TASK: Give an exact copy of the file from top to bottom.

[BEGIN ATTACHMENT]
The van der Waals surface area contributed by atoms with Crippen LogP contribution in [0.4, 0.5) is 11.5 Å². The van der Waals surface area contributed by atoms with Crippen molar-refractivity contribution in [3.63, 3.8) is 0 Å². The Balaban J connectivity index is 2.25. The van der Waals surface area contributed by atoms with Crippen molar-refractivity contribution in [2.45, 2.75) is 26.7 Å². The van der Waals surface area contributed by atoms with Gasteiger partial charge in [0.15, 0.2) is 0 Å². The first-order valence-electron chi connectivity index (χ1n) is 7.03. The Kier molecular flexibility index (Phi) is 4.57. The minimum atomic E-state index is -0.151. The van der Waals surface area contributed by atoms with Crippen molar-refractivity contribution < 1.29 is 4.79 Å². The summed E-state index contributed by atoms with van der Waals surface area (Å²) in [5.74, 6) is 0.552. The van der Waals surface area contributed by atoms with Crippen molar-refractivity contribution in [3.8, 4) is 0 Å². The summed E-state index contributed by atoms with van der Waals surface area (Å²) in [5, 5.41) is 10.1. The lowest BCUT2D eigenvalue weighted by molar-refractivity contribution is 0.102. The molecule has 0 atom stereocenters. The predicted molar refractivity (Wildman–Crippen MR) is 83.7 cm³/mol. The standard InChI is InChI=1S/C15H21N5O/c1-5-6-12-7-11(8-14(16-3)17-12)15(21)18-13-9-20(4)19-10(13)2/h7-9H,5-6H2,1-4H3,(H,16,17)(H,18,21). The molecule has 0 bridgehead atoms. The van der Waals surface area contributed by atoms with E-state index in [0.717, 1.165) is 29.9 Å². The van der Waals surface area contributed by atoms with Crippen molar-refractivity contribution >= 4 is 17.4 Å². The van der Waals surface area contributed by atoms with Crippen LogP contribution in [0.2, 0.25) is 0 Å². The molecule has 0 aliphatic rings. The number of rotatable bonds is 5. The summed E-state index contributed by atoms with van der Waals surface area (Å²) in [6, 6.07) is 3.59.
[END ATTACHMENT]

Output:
The van der Waals surface area contributed by atoms with Crippen LogP contribution in [0.4, 0.5) is 11.5 Å². The van der Waals surface area contributed by atoms with Crippen molar-refractivity contribution in [3.63, 3.8) is 0 Å². The Balaban J connectivity index is 2.25. The van der Waals surface area contributed by atoms with Crippen molar-refractivity contribution in [2.45, 2.75) is 26.7 Å². The van der Waals surface area contributed by atoms with Gasteiger partial charge in [0.15, 0.2) is 0 Å². The first-order valence-electron chi connectivity index (χ1n) is 7.03. The Kier molecular flexibility index (Phi) is 4.57. The minimum atomic E-state index is -0.151. The van der Waals surface area contributed by atoms with Crippen molar-refractivity contribution < 1.29 is 4.79 Å². The summed E-state index contributed by atoms with van der Waals surface area (Å²) in [5.74, 6) is 0.552. The van der Waals surface area contributed by atoms with Crippen molar-refractivity contribution in [3.8, 4) is 0 Å². The summed E-state index contributed by atoms with van der Waals surface area (Å²) in [5, 5.41) is 10.1. The lowest BCUT2D eigenvalue weighted by molar-refractivity contribution is 0.102. The molecule has 0 atom stereocenters. The predicted molar refractivity (Wildman–Crippen MR) is 83.7 cm³/mol. The standard InChI is InChI=1S/C15H21N5O/c1-5-6-12-7-11(8-14(16-3)17-12)15(21)18-13-9-20(4)19-10(13)2/h7-9H,5-6H2,1-4H3,(H,16,17)(H,18,21). The molecule has 0 bridgehead atoms. The van der Waals surface area contributed by atoms with E-state index in [0.717, 1.165) is 29.9 Å². The van der Waals surface area contributed by atoms with Crippen molar-refractivity contribution >= 4 is 17.4 Å². The van der Waals surface area contributed by atoms with Crippen LogP contribution in [0.2, 0.25) is 0 Å². The molecule has 0 aliphatic rings. The number of rotatable bonds is 5. The summed E-state index contributed by atoms with van der Waals surface area (Å²) in [6, 6.07) is 3.59.